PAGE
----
The very first self-portrait created in this intimate 14 by 12 inch format was painted in 1962 directly in response to the death of Peter Lacy, the object of Bacon’s first major love affair. A former RAF pilot with a self-destructive nature prone to furious outbursts, Lacy embodied a magnetic force for Bacon whose finely-tuned and masochistic proclivity for violence drove all aspects of his life. By the mid-1950s the tempestuous relationship had ended and Lacy and moved to Tangier, where he began to slowly and surely drink himself into oblivion. Upon hearing of Lacy’s death the grief-stricken Bacon painted his own self-portrait flanked by Lacy’s emanation as a commemorative act of resuscitation and atonement. The triptych, Study for Three Heads (1962) powerfully lays bare the harrowing introspective quality intrinsic to the intimately scaled canvases: struggling to the surface of the outer panels, Bacon’s phantasmal memory of Lacy is here comingled and conjoined with the artist’s own self-image in the central canvas. Indeed, it was this first major tragedy in Bacon’s life that precipitated the first acknowledged self-portraits. That tragedy had the power to induce a mode of self-reflection in Bacon’s work was made emphatically clear following the artist’s second profound trauma: the death of George Dyer. Ten years following Lacy’s demise, and on the eve of Bacon’s retrospective opening at the Grand Palais in 1971, George Dyer – Bacon’s companion, lover and principle artistic subject since 1964 – was found dead. Marred by progressive alcoholism, suicidal desperation and a waning sense of purpose in Bacon’s shadow, Dyer’s eight-year relationship with the artist was as fractured as it was passionate. A compelling force in life, in death, Dyer’s absent-presence took on the weight of Bacon’s loss and melancholic regret; a profound grief that resonates throughout Bacon’s post-1971 opus and specifically the elegiac late paintings of himself. As evinced in the present work, Bacon’s searching and intensely haunting self-images at once exorcise accusatory demons whilst offering deeply mournful inquiries in the face of profound bereavement: today the suite of heart-rending self-images executed following Dyer’s death stand among his very best works. These harrowing epic eulogies powerfully speak of the intense loss and guilt that eternally remained with the artist.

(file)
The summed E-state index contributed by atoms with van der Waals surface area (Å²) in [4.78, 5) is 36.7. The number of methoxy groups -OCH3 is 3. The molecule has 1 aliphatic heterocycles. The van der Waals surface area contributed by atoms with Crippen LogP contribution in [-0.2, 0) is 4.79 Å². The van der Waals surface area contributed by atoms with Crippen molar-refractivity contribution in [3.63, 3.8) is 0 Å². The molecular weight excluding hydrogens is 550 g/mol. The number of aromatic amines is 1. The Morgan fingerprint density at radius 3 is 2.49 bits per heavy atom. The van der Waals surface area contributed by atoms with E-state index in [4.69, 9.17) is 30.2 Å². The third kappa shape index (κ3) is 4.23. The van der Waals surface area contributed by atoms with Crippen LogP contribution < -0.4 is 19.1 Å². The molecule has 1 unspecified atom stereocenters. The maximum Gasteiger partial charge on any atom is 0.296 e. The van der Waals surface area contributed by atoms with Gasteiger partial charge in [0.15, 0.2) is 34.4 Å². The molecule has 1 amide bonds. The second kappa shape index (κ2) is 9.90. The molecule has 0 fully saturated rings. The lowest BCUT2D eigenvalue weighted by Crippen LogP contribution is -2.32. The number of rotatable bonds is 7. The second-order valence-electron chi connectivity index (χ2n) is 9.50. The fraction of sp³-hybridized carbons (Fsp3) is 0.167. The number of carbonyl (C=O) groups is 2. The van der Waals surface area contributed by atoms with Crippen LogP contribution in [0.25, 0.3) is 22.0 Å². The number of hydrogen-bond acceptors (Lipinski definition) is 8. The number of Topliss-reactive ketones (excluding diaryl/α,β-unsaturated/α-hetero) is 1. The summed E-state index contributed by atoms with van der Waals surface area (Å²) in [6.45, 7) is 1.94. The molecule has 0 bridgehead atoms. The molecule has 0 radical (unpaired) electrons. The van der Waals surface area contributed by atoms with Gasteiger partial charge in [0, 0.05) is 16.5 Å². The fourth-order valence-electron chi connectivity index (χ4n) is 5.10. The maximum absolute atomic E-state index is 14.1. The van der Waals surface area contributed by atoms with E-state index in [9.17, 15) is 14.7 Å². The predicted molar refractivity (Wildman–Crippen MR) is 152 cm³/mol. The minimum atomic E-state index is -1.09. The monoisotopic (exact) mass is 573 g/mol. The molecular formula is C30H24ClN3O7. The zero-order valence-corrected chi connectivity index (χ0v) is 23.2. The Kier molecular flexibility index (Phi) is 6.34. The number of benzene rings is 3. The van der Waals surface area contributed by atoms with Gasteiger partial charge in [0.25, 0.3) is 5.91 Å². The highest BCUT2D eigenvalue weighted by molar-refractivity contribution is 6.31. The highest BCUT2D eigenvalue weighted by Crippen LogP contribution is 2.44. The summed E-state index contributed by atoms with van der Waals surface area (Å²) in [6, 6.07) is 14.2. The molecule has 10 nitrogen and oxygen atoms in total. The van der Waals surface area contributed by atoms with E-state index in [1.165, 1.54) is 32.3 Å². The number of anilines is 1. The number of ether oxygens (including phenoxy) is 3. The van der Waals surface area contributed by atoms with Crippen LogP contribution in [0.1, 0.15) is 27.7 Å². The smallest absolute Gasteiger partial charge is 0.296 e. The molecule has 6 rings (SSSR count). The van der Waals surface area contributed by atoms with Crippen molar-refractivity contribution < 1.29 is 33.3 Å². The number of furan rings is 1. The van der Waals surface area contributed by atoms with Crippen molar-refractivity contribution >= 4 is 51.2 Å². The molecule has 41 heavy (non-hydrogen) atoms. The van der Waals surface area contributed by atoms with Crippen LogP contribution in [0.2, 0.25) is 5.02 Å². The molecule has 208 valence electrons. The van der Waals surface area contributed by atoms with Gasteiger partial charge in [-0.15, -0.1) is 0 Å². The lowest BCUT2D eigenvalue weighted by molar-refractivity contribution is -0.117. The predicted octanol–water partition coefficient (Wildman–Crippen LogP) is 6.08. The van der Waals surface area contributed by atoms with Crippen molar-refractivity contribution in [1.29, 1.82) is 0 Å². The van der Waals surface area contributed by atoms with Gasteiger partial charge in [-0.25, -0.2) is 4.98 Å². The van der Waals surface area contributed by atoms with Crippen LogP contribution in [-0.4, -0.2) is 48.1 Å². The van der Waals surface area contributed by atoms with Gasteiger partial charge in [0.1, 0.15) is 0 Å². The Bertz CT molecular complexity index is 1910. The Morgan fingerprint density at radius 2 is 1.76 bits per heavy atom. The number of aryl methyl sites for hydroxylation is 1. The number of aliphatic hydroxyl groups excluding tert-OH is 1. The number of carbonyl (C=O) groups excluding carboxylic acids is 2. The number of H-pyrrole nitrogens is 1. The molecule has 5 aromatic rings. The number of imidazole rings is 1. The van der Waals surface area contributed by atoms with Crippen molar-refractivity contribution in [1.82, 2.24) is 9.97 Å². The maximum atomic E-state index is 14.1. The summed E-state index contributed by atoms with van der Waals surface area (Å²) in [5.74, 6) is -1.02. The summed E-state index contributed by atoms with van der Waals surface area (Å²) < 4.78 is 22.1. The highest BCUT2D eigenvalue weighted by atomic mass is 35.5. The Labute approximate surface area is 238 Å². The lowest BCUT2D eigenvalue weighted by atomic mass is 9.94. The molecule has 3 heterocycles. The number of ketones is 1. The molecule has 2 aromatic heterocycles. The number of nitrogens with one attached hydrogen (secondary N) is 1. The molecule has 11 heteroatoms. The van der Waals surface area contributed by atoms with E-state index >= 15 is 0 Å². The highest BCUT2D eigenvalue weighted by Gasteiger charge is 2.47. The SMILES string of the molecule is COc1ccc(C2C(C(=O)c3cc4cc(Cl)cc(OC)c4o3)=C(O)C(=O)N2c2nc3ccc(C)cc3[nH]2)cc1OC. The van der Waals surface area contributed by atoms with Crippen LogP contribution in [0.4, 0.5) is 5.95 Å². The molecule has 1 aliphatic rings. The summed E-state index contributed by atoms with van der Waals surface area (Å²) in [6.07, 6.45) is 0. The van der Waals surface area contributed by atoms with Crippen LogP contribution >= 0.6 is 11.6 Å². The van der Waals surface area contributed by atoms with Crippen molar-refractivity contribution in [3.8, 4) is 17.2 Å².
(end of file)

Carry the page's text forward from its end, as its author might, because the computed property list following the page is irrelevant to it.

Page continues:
“I loathe this old pudding face of mine… but it’s all I’ve got left to paint now” (Francis Bacon quoted in: ibid., p. 307). From the suicide of his friend John Minton in 1957, the aforementioned deaths of Peter Lacy and George Dyer, the death of his mother, Winnie Bacon, in 1971, through to the demise of his longstanding friend John Deakin in 1972, by 1977 Bacon's life had been starkly punctuated and beset by loss. Echoing the narrative traits of a Greek Tragedy, this trend would continue for the rest of his life: in 1979 Bacon witnessed the death of his good friend and owner of the beloved Colony Room drinking den, Muriel Belcher, while his youngest sister, Winifred, died in 1981 following a long battle with Multiple Sclerosis. Though he had suffered with chronic asthma since childhood and having been a dedicated drinker and lover of excess, Bacon lived into his ninth decade until he died in 1992. Feeling as if death had stripped him of all his friends, during the 1970s Bacon increasingly turned the brush on himself; in these works his visage can be viewed as a ghostly sentinel to the misfortune and loss of those closest to him.